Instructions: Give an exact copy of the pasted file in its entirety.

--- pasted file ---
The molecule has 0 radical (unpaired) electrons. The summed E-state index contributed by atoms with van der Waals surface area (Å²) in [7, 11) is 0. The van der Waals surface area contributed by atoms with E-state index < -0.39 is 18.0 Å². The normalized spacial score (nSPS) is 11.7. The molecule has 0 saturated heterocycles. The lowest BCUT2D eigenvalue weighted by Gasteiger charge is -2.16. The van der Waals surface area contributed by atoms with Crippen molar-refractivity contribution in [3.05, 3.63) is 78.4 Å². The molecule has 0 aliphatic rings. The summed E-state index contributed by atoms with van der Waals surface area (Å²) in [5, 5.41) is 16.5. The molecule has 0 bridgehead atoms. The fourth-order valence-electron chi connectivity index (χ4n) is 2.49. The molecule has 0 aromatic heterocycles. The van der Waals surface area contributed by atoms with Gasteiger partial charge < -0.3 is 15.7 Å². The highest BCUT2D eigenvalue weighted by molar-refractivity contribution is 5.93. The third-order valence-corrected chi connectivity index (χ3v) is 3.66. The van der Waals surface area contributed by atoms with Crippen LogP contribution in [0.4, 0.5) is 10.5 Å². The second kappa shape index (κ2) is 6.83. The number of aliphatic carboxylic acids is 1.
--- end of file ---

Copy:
The molecule has 0 radical (unpaired) electrons. The summed E-state index contributed by atoms with van der Waals surface area (Å²) in [7, 11) is 0. The van der Waals surface area contributed by atoms with E-state index < -0.39 is 18.0 Å². The normalized spacial score (nSPS) is 11.7. The molecule has 0 saturated heterocycles. The lowest BCUT2D eigenvalue weighted by Gasteiger charge is -2.16. The van der Waals surface area contributed by atoms with Crippen molar-refractivity contribution in [3.05, 3.63) is 78.4 Å². The molecule has 0 aliphatic rings. The summed E-state index contributed by atoms with van der Waals surface area (Å²) in [5, 5.41) is 16.5. The molecule has 0 bridgehead atoms. The fourth-order valence-electron chi connectivity index (χ4n) is 2.49. The molecule has 0 aromatic heterocycles. The van der Waals surface area contributed by atoms with Gasteiger partial charge < -0.3 is 15.7 Å². The highest BCUT2D eigenvalue weighted by molar-refractivity contribution is 5.93. The third-order valence-corrected chi connectivity index (χ3v) is 3.66. The van der Waals surface area contributed by atoms with Crippen LogP contribution in [0.4, 0.5) is 10.5 Å². The second kappa shape index (κ2) is 6.83. The number of aliphatic carboxylic acids is 1.